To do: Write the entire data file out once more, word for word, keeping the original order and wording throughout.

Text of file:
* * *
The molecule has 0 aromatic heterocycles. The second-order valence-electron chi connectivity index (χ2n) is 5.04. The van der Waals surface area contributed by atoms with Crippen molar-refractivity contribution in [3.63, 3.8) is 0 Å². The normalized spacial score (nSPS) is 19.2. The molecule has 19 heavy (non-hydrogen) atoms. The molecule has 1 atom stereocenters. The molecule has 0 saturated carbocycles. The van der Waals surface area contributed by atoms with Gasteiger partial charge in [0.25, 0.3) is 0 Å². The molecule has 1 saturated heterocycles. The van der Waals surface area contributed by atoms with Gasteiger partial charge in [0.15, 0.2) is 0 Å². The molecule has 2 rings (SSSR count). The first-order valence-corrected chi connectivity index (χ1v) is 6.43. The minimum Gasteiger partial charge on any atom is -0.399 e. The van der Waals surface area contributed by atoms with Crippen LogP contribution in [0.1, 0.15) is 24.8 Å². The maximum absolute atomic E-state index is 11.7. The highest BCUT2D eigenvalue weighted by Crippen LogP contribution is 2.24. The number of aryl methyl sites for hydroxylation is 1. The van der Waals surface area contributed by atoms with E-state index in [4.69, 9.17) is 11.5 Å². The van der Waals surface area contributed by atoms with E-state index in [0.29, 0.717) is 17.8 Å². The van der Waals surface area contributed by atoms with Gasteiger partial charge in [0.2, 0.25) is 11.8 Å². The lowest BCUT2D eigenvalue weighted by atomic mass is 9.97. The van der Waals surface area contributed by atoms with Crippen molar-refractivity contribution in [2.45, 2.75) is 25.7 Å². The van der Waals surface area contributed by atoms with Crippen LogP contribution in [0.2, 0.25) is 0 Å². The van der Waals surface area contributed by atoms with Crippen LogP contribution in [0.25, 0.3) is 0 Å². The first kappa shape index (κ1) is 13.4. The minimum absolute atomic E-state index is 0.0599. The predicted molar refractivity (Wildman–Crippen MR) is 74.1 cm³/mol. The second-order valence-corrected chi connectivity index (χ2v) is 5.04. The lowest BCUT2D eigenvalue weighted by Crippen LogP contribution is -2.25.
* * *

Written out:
The molecule has 0 aromatic heterocycles. The second-order valence-electron chi connectivity index (χ2n) is 5.04. The van der Waals surface area contributed by atoms with Crippen molar-refractivity contribution in [3.63, 3.8) is 0 Å². The normalized spacial score (nSPS) is 19.2. The molecule has 19 heavy (non-hydrogen) atoms. The molecule has 1 atom stereocenters. The molecule has 0 saturated carbocycles. The van der Waals surface area contributed by atoms with Gasteiger partial charge in [0.25, 0.3) is 0 Å². The molecule has 1 saturated heterocycles. The van der Waals surface area contributed by atoms with Gasteiger partial charge in [0.15, 0.2) is 0 Å². The molecule has 2 rings (SSSR count). The first-order valence-corrected chi connectivity index (χ1v) is 6.43. The minimum Gasteiger partial charge on any atom is -0.399 e. The van der Waals surface area contributed by atoms with Crippen LogP contribution in [0.1, 0.15) is 24.8 Å². The maximum absolute atomic E-state index is 11.7. The highest BCUT2D eigenvalue weighted by Crippen LogP contribution is 2.24. The number of aryl methyl sites for hydroxylation is 1. The van der Waals surface area contributed by atoms with E-state index in [4.69, 9.17) is 11.5 Å². The van der Waals surface area contributed by atoms with E-state index in [0.29, 0.717) is 17.8 Å². The van der Waals surface area contributed by atoms with Gasteiger partial charge in [0.2, 0.25) is 11.8 Å². The lowest BCUT2D eigenvalue weighted by atomic mass is 9.97. The van der Waals surface area contributed by atoms with Crippen molar-refractivity contribution in [2.45, 2.75) is 25.7 Å². The van der Waals surface area contributed by atoms with Crippen LogP contribution in [0.2, 0.25) is 0 Å². The van der Waals surface area contributed by atoms with Crippen LogP contribution in [0.25, 0.3) is 0 Å². The first kappa shape index (κ1) is 13.4. The minimum absolute atomic E-state index is 0.0599. The predicted molar refractivity (Wildman–Crippen MR) is 74.1 cm³/mol. The second-order valence-corrected chi connectivity index (χ2v) is 5.04. The lowest BCUT2D eigenvalue weighted by Crippen LogP contribution is -2.25.